Kurt – A lot of the road they put us on for this race was crap so we had problems with lights vibrating off. I only had one flat while riding; however they did change out tires a couple of times because of debris that was picked up. After that we were good until about the 1500 mile point when my butt started to hurt and we needed to pull the saddle off my cyclocross bike and put it on the race bike. Then we were good until about the 2250 mile mark when my hands started to go and we had to flip the stem on the bike to get me in a more upright position to take some of the pressure off them. We finally had the race bike setup perfect for climbing when at mile 2800 the bike got dropped and the derailleur hanger got bent. Next thing the derailleur was torn off and we had to go to the backup bike.
AO – What was your favorite part of the ride?
Kurt – My favorite part of the ride was the downhills. The glass elevator in California and the downhills out of monument valley and coming into Mexican hat. I’m pretty sure I hit close 60 on a couple of them. It didn’t usually matter where I was but I liked riding as the sun was going doing down and as the sun was coming up. Least favorite? I have 3 least favorite places – The desert in Arizona, the section 6-8 lane road around Lake of the Ozarks in Missouri where I was almost taken out and the last 50 miles of the race leading into Annapolis. They really need to find a better place to end this race, 50 miles of 4-6 lane traffic sucks.
AO – What’s the longest distance you rode at one time?
Kurt – The longest section I rode without sleep was supposed to be from the start to flagstaff, but that didn’t work out. I think the longest mileage day I put in was 311 miles but they all averaged around 280.
AO – What was the finish like?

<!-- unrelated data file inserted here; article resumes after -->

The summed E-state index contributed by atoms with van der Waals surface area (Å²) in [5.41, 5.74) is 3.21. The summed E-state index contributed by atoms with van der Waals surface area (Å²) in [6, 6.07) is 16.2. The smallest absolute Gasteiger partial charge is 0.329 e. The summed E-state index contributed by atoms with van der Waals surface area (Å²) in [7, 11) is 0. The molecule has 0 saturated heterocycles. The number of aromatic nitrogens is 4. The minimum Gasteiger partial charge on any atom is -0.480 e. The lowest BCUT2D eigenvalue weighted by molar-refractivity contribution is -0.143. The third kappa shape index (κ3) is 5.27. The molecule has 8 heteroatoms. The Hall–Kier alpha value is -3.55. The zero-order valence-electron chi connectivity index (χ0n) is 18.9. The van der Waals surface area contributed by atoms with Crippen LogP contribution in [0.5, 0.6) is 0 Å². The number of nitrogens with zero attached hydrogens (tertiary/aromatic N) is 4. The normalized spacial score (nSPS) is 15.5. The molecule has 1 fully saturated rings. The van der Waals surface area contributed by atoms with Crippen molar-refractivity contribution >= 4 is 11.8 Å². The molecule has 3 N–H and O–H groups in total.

Kurt – The finish to this race is kind of strange. You race to a point that is about 10 miles from the finish, which is the official end of racing. You then ride forward to a pickup point were an escort vehicle leads you onto a 6 lane highway which then turns into dock in Annapolis from there you ride thru a chute to the finish line.
AO – How much weight did you lose during the race?
Kurt – I started the race at about 208 lbs. – which is good after a night out with the crew, but by the first time station I had lost 6 lbs. which wasn’t good. Over the course of the race my weight varied from 202 down to 195 at the end.
AO – Did the race leave you with any medical issues?
Kurt – I have problems with my hands – numbness in the hands and tingling in the fingers and a loss of strength in the hands. Mark Young with Lifeletics believes that its just muscle and facia that need stretching and nothing permanent.
AO – What brand seat did you use? I started out with Adamo ISM saddles which have been great for 200 mile events. After 1500 – even using double shorts I had to switch to Serfas seat which was on my cross bike.
Kurt – What’s your next big ride? My next big ride will be race across Oregon on July 21st.
AO – Do you have any plans on doing RAAM again?
Kurt – I turn 50 next year and am thinking about trying to come back and break the 50+ record (which was my original goal this year). This year I self-funded the whole expedition. If I do it again it will be with a sponsor and big name charity behind me to help offset the cost.
AO – Is there anything else that you’d like to share about the race?
Kurt – Just need to say thanks to TBear without whom I would have never finished the race and thanks to my crew for volunteering two weeks of their life for this grand adventure. I dedicated my ride to my nephew Josh who was killed on a bike back in 1998.
(Thanks to Arkansas Outside contributor, Brent Findlay and the rest of the Tarzan crew for getting the photos of Kurt and the race.)